Butterfly Bakery of Vermont, Montpelier
Butterfly Bakery started out in 2003 making chocolate truffles, then added baked goods a year later. But it was the introduction of signature hot sauces in 2015 that increased sales dramatically. Sales of the locally-sourced pepper sauces have risen such that the business outgrew its space at the Vermont Food Venture Center. Butterfly has relocated to a larger commercial space in Montpelier, and applied to VCLF’s Equipment Access Program, which helped them lease the specialized kitchen equipment they needed to keep growing.

Green Wolf Logging & Sugaring, Bakersfield
Andre Villeneuve was a self-employed carpenter looking to start-up a maple sugaring business during the quieter winter/spring months. He’ll use a VCLF loan to purchase acreage abutting his current property, and to purchase sugaring equipment. Initially, he’ll sell his sap to a sugarhouse. Within five years, he plans to build his own sugarhouse where he will boil and sell his syrup. The loan creates one full-time job, and adds 32 acres to Vermont’s working landscape.

Grow Compost of Vermont, Moretown
Grow Compost produces organic composting soil for use in horticulture, landscape, land treatment, and residential venues. They also sell food waste to farmers as animal feed. In 2016, further expansion of their hauling operation necessitated the purchase of a truck, financed by the Loan Fund. The loan resulted in the preservation of seven jobs, and the creation of three new ones.

Housing Trust of Rutland County/Tuckerville Mobile Home Park, Ludlow
Housing Trust of Rutland County owns and manages mobile home parks as part of the affordable housing stock it makes available to residents of Rutland County. They’ll use VCLF financing to cover costs of purchase, site preparation, local permitting, and siting/installation of one VerMod home at Ludlow’s Tuckerville Mobile Home Park. The installation of the new net zero home is expected to bring in new buyers, ultimately revitalizing Tuckerville.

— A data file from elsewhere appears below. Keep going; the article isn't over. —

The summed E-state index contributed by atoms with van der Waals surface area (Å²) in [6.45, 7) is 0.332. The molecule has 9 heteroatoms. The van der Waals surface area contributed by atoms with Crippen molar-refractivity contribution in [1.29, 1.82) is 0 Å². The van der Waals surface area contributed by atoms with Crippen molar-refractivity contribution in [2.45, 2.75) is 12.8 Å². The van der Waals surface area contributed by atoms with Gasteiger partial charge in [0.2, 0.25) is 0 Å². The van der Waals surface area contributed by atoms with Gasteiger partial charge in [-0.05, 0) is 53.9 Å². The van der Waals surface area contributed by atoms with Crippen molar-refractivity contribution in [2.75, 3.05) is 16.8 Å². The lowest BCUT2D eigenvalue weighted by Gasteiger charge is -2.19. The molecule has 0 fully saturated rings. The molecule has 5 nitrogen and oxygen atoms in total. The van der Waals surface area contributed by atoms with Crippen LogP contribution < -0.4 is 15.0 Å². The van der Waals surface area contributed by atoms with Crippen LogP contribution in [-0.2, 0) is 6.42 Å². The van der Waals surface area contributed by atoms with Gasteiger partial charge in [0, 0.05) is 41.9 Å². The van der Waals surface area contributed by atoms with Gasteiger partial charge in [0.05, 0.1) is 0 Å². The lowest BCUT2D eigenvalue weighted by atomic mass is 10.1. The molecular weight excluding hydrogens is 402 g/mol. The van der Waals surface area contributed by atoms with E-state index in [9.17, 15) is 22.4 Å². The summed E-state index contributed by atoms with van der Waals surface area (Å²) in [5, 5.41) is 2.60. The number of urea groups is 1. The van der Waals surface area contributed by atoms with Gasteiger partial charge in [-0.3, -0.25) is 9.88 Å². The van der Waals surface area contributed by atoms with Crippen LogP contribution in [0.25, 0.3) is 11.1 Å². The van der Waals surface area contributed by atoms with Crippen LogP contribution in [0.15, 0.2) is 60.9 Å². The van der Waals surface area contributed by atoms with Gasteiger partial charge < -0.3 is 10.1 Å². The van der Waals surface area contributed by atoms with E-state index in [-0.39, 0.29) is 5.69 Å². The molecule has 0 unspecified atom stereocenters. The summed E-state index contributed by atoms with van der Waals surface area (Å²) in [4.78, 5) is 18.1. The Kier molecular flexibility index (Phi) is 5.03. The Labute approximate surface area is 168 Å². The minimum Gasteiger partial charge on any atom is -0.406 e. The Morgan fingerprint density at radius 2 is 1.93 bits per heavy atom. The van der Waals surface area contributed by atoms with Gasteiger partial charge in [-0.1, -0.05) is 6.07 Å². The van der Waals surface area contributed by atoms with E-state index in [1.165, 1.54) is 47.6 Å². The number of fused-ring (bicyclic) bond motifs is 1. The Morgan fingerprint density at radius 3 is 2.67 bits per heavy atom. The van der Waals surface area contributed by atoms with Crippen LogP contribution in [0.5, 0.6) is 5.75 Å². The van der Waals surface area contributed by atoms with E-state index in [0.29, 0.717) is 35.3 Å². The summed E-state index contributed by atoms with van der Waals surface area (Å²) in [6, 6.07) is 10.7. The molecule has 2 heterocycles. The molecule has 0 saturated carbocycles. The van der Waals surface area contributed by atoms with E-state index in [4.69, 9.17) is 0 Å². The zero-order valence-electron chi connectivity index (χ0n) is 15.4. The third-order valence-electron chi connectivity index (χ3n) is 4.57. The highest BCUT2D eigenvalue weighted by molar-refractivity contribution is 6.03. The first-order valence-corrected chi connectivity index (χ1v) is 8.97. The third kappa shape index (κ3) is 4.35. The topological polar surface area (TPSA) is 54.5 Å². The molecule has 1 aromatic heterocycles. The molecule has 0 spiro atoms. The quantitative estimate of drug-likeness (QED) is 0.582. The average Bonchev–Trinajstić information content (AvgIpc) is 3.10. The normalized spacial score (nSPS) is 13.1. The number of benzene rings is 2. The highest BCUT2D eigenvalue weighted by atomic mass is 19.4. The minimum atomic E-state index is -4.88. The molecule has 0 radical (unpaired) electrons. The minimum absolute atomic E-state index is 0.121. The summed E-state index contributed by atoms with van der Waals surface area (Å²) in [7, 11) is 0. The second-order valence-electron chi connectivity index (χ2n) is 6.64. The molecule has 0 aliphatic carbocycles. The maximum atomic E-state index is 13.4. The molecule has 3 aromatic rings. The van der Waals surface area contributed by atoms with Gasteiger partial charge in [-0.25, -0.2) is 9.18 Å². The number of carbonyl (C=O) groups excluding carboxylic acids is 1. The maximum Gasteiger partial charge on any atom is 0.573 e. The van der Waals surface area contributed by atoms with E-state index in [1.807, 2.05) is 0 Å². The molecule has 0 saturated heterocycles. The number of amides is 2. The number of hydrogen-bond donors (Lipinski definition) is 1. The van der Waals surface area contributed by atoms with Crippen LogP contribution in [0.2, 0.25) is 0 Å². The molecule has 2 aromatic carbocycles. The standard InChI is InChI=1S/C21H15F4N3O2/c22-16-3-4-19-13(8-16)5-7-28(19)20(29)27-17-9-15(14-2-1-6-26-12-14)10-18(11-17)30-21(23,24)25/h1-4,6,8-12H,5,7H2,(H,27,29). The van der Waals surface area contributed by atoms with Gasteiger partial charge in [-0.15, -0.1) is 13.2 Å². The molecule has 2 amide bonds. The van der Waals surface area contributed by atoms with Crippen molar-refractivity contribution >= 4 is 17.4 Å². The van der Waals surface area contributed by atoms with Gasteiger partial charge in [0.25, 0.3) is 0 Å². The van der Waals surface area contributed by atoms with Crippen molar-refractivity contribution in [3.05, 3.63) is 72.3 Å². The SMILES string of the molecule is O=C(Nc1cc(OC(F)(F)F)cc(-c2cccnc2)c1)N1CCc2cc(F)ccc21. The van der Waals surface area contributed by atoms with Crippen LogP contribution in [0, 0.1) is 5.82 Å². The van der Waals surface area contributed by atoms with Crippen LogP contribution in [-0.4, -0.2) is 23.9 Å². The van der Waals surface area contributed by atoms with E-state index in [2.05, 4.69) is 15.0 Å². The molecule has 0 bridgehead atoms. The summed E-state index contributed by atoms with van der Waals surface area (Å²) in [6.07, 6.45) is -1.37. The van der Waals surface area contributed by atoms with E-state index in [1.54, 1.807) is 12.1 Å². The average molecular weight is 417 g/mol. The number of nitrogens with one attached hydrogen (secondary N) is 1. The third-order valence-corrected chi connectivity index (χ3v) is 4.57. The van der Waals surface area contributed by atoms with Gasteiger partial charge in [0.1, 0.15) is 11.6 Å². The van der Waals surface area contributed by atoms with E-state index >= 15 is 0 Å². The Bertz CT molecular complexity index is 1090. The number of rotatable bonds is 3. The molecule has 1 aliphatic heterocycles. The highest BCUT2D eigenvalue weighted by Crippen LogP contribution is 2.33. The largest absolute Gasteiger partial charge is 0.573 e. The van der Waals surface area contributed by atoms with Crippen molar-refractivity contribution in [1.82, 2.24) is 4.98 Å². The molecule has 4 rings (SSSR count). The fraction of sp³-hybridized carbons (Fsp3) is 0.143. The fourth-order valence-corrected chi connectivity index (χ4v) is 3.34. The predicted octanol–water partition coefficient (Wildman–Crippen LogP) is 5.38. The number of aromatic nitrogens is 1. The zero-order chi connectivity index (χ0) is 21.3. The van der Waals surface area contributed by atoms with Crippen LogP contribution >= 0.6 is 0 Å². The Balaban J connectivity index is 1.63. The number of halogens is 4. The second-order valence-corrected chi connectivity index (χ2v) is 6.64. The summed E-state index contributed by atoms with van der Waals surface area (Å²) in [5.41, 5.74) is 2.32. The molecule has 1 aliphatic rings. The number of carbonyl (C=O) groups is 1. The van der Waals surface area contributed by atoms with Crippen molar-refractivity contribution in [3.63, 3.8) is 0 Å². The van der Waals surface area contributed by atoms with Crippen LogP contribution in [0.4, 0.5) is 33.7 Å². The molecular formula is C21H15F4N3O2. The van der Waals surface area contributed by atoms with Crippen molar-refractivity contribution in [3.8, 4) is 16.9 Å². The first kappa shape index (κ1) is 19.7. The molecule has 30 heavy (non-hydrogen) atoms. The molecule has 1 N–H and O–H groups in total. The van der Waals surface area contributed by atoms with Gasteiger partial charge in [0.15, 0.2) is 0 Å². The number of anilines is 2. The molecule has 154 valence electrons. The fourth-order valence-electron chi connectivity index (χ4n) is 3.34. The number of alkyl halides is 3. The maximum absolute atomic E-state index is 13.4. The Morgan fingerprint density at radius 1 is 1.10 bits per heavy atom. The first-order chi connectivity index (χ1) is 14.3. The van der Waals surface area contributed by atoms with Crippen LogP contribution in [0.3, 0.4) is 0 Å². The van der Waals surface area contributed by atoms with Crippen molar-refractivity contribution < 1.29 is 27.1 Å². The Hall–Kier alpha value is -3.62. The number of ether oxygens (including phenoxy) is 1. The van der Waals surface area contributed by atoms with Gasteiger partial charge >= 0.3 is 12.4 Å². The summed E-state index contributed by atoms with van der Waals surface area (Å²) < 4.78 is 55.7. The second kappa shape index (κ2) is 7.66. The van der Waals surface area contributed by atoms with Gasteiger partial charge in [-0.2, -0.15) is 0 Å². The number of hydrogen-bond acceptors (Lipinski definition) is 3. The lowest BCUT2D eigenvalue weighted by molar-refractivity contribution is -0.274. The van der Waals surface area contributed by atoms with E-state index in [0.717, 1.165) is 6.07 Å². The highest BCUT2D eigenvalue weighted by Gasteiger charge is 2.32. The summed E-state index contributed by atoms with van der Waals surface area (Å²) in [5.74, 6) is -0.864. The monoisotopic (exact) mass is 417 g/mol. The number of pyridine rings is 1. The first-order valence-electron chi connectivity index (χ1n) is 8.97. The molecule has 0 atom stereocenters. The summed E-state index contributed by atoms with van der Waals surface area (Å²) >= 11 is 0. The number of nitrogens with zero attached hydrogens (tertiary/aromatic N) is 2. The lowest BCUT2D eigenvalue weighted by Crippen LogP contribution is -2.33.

Otter Creek Child Center, Middlebury
A 5 STARS-rated center serving infants and children 6 weeks through 6 years old, Otter Creek operates out of a circa-1904 former residence, owned by the center. The ‘homey’ feeling is a point of pride for Otter Creek, with nooks and crannies and special spaces enjoyed by children and staff alike. However, the farmhouse has become less energy efficient and more expensive to maintain. Otter Creek came to the Loan Fund to help finance energy efficiency improvements including insulation, ventilation, centralized heating & cooling, and more. The loan preserves 14 jobs and 51 child care slots.

Pulmac Systems International, Williston
Pulmac Systems creates and services precision instruments that measure quality of fibers and pulp in paper manufacturing, helping paper mills manufacture higher-quality paper products at lower cost. In preparation for major new product introductions, Pulmac approached VCLF for a line of credit that will enable them to fill anticipated orders. The loan preserves one part-time and six full-time jobs.

Vermont Wood Pellet Company, North Clarendon
Vermont Wood Pellet manufactures high-quality wood pellets sourced from 170,000 acres of managed forestland within 40 miles of its manufacturing plant. Having grown significantly since their 2009 inception, VWP is now gearing up for further expansion. With consistent, increased demand for their product, they’ve contracted out with area processors who, following VWP’s precise manufacturing ‘recipe’ and guidelines, will make pellets sold under the Vermont Wood Pellet brand. VWP will supply these satellite producers with bags. They came to the Loan Fund for financing to address these costs. The loan preserves jobs for 17 full-time and three part-time employees.